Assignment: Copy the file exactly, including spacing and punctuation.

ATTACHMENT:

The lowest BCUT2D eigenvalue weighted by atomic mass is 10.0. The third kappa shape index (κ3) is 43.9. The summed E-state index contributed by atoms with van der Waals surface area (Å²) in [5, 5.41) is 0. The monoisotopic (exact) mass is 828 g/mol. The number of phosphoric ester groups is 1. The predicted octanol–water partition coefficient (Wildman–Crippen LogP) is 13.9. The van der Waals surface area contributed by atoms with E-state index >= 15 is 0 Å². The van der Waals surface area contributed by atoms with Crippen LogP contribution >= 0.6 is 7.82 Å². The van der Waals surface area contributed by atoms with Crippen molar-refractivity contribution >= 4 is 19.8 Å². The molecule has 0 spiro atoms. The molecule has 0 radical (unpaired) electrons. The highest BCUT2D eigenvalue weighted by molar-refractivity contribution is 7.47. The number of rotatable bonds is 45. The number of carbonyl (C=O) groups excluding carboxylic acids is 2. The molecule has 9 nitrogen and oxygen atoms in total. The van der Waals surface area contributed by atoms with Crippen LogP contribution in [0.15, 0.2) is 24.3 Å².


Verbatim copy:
The lowest BCUT2D eigenvalue weighted by atomic mass is 10.0. The third kappa shape index (κ3) is 43.9. The summed E-state index contributed by atoms with van der Waals surface area (Å²) in [5, 5.41) is 0. The monoisotopic (exact) mass is 828 g/mol. The number of phosphoric ester groups is 1. The predicted octanol–water partition coefficient (Wildman–Crippen LogP) is 13.9. The van der Waals surface area contributed by atoms with E-state index >= 15 is 0 Å². The van der Waals surface area contributed by atoms with Crippen LogP contribution >= 0.6 is 7.82 Å². The van der Waals surface area contributed by atoms with Crippen molar-refractivity contribution >= 4 is 19.8 Å². The molecule has 0 spiro atoms. The molecule has 0 radical (unpaired) electrons. The highest BCUT2D eigenvalue weighted by molar-refractivity contribution is 7.47. The number of rotatable bonds is 45. The number of carbonyl (C=O) groups excluding carboxylic acids is 2. The molecule has 9 nitrogen and oxygen atoms in total. The van der Waals surface area contributed by atoms with Crippen LogP contribution in [0.15, 0.2) is 24.3 Å².